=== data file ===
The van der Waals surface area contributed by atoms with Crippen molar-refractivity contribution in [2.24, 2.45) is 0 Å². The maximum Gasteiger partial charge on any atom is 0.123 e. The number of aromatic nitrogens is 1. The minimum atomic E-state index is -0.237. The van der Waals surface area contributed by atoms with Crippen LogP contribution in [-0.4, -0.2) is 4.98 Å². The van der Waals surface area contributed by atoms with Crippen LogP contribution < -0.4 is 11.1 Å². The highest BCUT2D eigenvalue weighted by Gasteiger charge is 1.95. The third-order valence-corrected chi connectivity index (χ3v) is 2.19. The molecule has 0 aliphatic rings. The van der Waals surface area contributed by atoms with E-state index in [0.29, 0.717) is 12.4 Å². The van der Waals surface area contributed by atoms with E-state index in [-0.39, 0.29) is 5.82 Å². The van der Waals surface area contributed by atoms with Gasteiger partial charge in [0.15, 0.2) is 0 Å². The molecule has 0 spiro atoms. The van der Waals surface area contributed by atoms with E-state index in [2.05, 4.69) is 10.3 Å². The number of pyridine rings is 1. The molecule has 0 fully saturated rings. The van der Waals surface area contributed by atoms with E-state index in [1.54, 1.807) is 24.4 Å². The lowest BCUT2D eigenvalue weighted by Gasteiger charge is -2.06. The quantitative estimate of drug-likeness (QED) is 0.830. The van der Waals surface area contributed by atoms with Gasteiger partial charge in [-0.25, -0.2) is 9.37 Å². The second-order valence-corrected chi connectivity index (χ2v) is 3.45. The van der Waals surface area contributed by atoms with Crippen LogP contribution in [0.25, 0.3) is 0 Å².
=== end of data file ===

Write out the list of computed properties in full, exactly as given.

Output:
The van der Waals surface area contributed by atoms with Crippen molar-refractivity contribution in [2.24, 2.45) is 0 Å². The maximum Gasteiger partial charge on any atom is 0.123 e. The number of aromatic nitrogens is 1. The minimum atomic E-state index is -0.237. The van der Waals surface area contributed by atoms with Crippen LogP contribution in [-0.4, -0.2) is 4.98 Å². The van der Waals surface area contributed by atoms with Crippen LogP contribution < -0.4 is 11.1 Å². The highest BCUT2D eigenvalue weighted by Gasteiger charge is 1.95. The third-order valence-corrected chi connectivity index (χ3v) is 2.19. The molecule has 0 aliphatic rings. The van der Waals surface area contributed by atoms with E-state index in [0.29, 0.717) is 12.4 Å². The van der Waals surface area contributed by atoms with E-state index in [-0.39, 0.29) is 5.82 Å². The van der Waals surface area contributed by atoms with Gasteiger partial charge in [0.15, 0.2) is 0 Å². The molecule has 0 spiro atoms. The van der Waals surface area contributed by atoms with E-state index in [2.05, 4.69) is 10.3 Å². The number of pyridine rings is 1. The molecule has 0 fully saturated rings. The van der Waals surface area contributed by atoms with E-state index in [1.54, 1.807) is 24.4 Å². The lowest BCUT2D eigenvalue weighted by Gasteiger charge is -2.06. The quantitative estimate of drug-likeness (QED) is 0.830. The van der Waals surface area contributed by atoms with Gasteiger partial charge in [-0.25, -0.2) is 9.37 Å². The second-order valence-corrected chi connectivity index (χ2v) is 3.45. The van der Waals surface area contributed by atoms with Crippen LogP contribution in [0.25, 0.3) is 0 Å².